17. Other Georgia Teams Atlanta Falcons Established in 1966 Atlanta Thrashers Established in 1999 Atlanta Hawks Established in 1968 SS810

  18. Economic Impact of Georgia’s Professional Sports • Even though some of the teams need some improvement, Georgia’s professional teams have brought in billions of dollars to revitalize Atlanta from the 1960’s on. Atlanta is one of the most beautiful and newly built cities in the United States. SS810

  19. Ellis ArnallGovernor of Georgia • Arnall's rise to political power is one of the most remarkable chapters in the state's political history. In 1932 voters in his home county of Coweta elected him to the Georgia House of Representatives when he was only 25 old. Governor E. D. Rivers appointed Arnall to fill a vacancy in the office of state attorney general and, two years later, named him attorney general; Arnall was 31 years old. This appointment made him the nation's youngest attorney general. • In 1942 Arnall ran against Governor Eugene Talmadge, who was seeking reelection. Talmadge's interference in the running of the state's university system, in what became known as the Cocking affair, had resulted in the loss of accreditation of most of the state's public colleges. On this issue, the thirty-five-year-old Arnall defeated Talmadge to become the youngest governor in the nation. SS810

  20. Ellis ArnallGovernor of Georgia Accomplishments: • Restored accreditation to Georgia's colleges. • Reformed the state penal system. • Repealed the poll tax. • Lowered the voting age. • Revised the state constitution. • Established a teachers' retirement system. • Paid off the long-existing state debt. As a result of his reform programs, members of the national press found themselves in the unusual position of praising rather than condemning a governor of Georgia. But…. SS810

  21. He’s a Liberal – And Talmadge is a Crazy!! • A federal district court held that the state's white primaries were unconstitutional. Arnall refused to follow the examples of other southern states, which tried to evade the court's mandate. His inaction allowed the Eugene Talmadge faction to denounce him as a traitor to the white race. Many white Georgians believed Arnall was too liberal on the race issue, and a politically revived Talmadge won the 1946 primary by promising to restore the state's white primary. • But…. SS810

  22. Talmadge is a Dead – and Politics is Crazy!!!! The 3 Governor Episode (1946) • Talmadge dies within a month of winning office • Both Melvin Thompson (Lt. Governor) and Herman Talmadge (Crazy guys son) claim the position • Ellis Arnall refuses to leave office until the issue is resolved so…. • THREE MEN CLAIM TO BE GOVERNOR OF GEORGIA – CRAZY!!!!!!! SS810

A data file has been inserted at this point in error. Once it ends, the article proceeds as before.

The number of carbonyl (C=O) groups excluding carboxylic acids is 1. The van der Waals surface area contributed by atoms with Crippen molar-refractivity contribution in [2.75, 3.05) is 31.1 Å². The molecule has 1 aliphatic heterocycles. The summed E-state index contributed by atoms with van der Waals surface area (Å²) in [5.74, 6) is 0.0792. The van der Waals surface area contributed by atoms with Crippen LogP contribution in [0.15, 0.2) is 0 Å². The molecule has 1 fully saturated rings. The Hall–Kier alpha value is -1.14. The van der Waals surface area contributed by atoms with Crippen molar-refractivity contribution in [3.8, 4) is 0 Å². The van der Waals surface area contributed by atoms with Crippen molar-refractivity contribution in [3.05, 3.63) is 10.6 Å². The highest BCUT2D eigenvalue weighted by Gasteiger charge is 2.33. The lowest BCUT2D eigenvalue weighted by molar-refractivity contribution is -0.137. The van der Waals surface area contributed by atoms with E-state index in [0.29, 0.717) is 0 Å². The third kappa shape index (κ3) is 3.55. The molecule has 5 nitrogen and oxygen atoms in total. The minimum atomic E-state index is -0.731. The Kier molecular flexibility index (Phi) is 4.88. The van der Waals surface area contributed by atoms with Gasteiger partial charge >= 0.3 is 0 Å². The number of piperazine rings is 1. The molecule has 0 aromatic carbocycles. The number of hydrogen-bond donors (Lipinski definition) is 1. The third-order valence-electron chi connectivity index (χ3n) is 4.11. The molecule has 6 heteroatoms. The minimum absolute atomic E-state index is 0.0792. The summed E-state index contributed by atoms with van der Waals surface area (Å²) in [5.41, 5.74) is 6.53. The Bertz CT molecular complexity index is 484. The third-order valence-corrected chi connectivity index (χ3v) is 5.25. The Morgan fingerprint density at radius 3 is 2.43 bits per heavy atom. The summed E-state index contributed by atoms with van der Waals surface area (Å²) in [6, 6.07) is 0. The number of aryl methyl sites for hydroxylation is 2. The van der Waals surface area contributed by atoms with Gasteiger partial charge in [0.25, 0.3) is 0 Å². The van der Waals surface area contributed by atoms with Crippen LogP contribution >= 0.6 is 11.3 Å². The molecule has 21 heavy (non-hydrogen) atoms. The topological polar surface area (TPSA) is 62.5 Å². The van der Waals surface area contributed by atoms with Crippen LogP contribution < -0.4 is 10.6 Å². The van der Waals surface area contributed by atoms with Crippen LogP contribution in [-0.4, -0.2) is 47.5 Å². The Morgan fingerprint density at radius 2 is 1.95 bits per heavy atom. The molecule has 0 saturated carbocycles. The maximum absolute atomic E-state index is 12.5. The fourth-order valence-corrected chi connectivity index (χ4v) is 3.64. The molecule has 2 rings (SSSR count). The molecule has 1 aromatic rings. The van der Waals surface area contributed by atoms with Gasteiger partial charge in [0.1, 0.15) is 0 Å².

23. Finally…. • Melvin Thompson (Lt. Governor) takes the office. • Then the General Assembly held a special election and voted Herman Talmadge into office. • Talmadge took office as governor in January 1947; two months later the Georgia Supreme Court ruled that the legislature had acted in an unconstitutional manner. Talmadge immediately vacated the office and prepared to run for governor against Melvin Thompson in a special election held in 1948. He easily won this election and was subsequently reelected governor for a full four-year term in 1950. SS810

  24. Herman TalmadgeGeorgia Governor • Talmadge was generally progressive and he raised a lot of money for schools. • He was, however, a staunch segregationist and greatest opposed integrating schools. • But most politicians in the General Assembly at this time felt this way. SS810

  25. Late 1940’s – 1950’s = Baby Boom • Men returning from war wanted to start families and A LOT of kids were born during this period. SS810

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  28. The Cold War Begins • At the end of WWII the U.S. and the Soviet Union were the two world powers. • The United States supported Democracy and the Soviet Union supported Communism. • Communist revolutions were happening in many countries and the U.S. feared that Communism would take over here in the states. • The United States formed alliances with other countries against Communism and adopted a policy called “containment” – which tried to keep Communism from spreading in other countries. SS810

  29. Countries Where Communism was Spreading • North Korea (Communist – supported by the U.S.S.R.) & South Korea (Democratic – supported by the U.S.A) • North Vietnam (Communist – supported by the U.S.S.R.) & South Vietnam (Democratic – supported by the U.S.A) SS810

  30. So the Cold War between the United States & U.S.S.R. (just words and diplomacy) led to…. 1. Korean War (1950-1953) 2. Vietnam War (1960-1975) 3. A Nuclear Confrontation with Cuba 4. The “Arms Race” SS810